soccer training skills

Flexibility in soccer, a more technical look

Anatomical limitations
bony structures (example: elbow/knee)
soft tissue structures
  • muscles
  • connective tissues
  • joint capsule
  • ligaments
  • tendons
  • skin
  • adipose tissue (fat)

Physiological basis

a. Stretch (myotic) reflex
The myotic reflex is a direct result of stimulation of the muscle spindle, which sends information to the central nervous system concerning the degree of stretch upon the involved muscle and the exact number of motor units needed to contract in order to overcome stretch.
When a muscle is ballistically stretched, it responds with a contraction whose amount and rate vary directly with those of the causative stretch.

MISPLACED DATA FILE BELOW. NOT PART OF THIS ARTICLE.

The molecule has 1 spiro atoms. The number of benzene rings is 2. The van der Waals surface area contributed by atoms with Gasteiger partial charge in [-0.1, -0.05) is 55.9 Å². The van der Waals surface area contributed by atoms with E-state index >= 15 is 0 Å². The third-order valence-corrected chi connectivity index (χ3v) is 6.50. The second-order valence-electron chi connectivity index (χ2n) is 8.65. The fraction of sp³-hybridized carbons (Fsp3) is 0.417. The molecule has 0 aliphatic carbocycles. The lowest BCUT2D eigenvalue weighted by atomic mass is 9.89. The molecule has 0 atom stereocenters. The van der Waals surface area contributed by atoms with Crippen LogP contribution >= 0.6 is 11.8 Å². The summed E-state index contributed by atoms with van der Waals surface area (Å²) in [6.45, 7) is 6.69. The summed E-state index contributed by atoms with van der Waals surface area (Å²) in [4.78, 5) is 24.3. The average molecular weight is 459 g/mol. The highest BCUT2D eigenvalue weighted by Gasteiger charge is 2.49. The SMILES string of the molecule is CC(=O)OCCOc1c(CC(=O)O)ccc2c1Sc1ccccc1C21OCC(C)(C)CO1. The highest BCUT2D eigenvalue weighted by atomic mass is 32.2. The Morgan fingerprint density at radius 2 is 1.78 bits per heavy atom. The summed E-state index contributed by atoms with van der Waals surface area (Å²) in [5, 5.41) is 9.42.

When a muscle is statically stretched, this reflex is inhibited.
This inhibition is initiated by the Golgi Tendon Organ, as a protective mechanism to avoid injury.

b. Reciprocal inhibition
This is a neuromuscular function that inhibits (relaxes) one set of muscles when the antagonist (opposing muscles) are contracting (proprioceptive neuromuscular facilitation--P.N.F--is based on this function).
When this mechanism dysfunctions, with both agonists and antagonists contracting simultaneously a muscle strain (torn fibres and spasm) results.